For example, after the state machine transitions from LoadingData to PreValidating State, the RunPreValidation sideEffect will run, which triggers a set of pre validation rules. Here you can add a specific rule to check if someone already has a subscription, and in this case, we shouldn’t allow them to buy again to avoid double charging our subscribers.
Delegating Business Logic / Side Effect
To avoid the state machine becoming another God class, we delegate the business logic, such as validating data and biller purchasing, to the side effect / command. So we need a flow coordinator to coordinate all those different actions.
With the PurchaseFlowCoordinator, the side effects are delegated to their own case to handle specifically, such as loadData, preValidatePurchase and runningBiller in the example above.
Now we have a flexible and scalable state machine for payment processing. The state machine approach also makes it very easy to observe what happens during each state in the purchase flow.
In many cases we need to observe the payment states or any issues, we can call purchaseCoordinator.observeStatesUpdate()to log analytics and track everything that happens there.
Modularization also comes with the rewrite as it is a good practice to keep code structured and improve build time on incremental builds. At Tinder, we always try our best to make sure the code base is modularized (checkout this Road to modularization droidcon talk for more information).
At a very high level, the module structure is outlined as below.
- Tinder App Module
- Feature Modules
- Purchase SDK Module (Expose interfaces for external access)
- Purchase Core Module (Hide implementation details for internal business logic)
- Purchase DI Module (Wire up purchase interfaces and implementations).
Based on the needs, the code that we want to hide from feature module access will be put in the purchase core module, such as the purchase flow coordinator. And the interfaces and state entities will be exposed for external modules. So this way, we protect our core features and only expose as little as needed for external use.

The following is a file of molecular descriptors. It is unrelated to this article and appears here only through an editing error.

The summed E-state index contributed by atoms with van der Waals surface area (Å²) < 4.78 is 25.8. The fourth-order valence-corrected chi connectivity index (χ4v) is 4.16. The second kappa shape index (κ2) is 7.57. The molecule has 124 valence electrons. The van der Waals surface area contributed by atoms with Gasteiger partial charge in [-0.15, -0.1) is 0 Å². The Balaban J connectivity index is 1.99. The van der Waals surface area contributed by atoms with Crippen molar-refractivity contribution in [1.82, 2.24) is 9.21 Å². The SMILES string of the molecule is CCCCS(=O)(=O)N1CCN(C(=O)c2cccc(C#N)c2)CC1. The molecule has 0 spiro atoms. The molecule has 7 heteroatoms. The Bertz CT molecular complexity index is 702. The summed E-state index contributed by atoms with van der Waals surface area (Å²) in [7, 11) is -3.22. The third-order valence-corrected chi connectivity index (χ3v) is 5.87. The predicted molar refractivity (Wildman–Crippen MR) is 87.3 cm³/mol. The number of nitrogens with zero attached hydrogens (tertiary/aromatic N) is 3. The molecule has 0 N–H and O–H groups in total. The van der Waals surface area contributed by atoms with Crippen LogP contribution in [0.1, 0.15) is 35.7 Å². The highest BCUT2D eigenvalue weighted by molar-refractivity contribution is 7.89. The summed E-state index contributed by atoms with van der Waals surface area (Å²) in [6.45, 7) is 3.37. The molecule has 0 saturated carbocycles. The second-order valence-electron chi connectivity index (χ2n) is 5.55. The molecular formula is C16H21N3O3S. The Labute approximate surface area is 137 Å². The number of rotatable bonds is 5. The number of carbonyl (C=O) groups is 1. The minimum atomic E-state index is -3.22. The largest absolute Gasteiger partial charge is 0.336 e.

Testing was taken very seriously during the rewrite. The purpose was to make the unit testing easy and flexible to add. The state machine approach also provides a structured way for unit testing and we can apply a parameterized test there very easily.
With all of the above, we covered the high-level implementation of the state machine-driven payment flow, which brings us the benefits below.
- The state machine approach provides a flexible and determinative way to integrate with more payment methods in the future.
- The modularized approach helps A/B testing as well as build performances.
- Unit tests become scalable and straightforward to add.
Additionally, the state machine approach is not only limited in payment flow, we also successfully applied it in many other projects, such as the WebSocket . Let us know what you think, and we are happy to hear your experiences to scale out the payment system on other mobile apps!
If you want to learn more about the state machine-driven payment flow, feel free to check out our droidcon talk.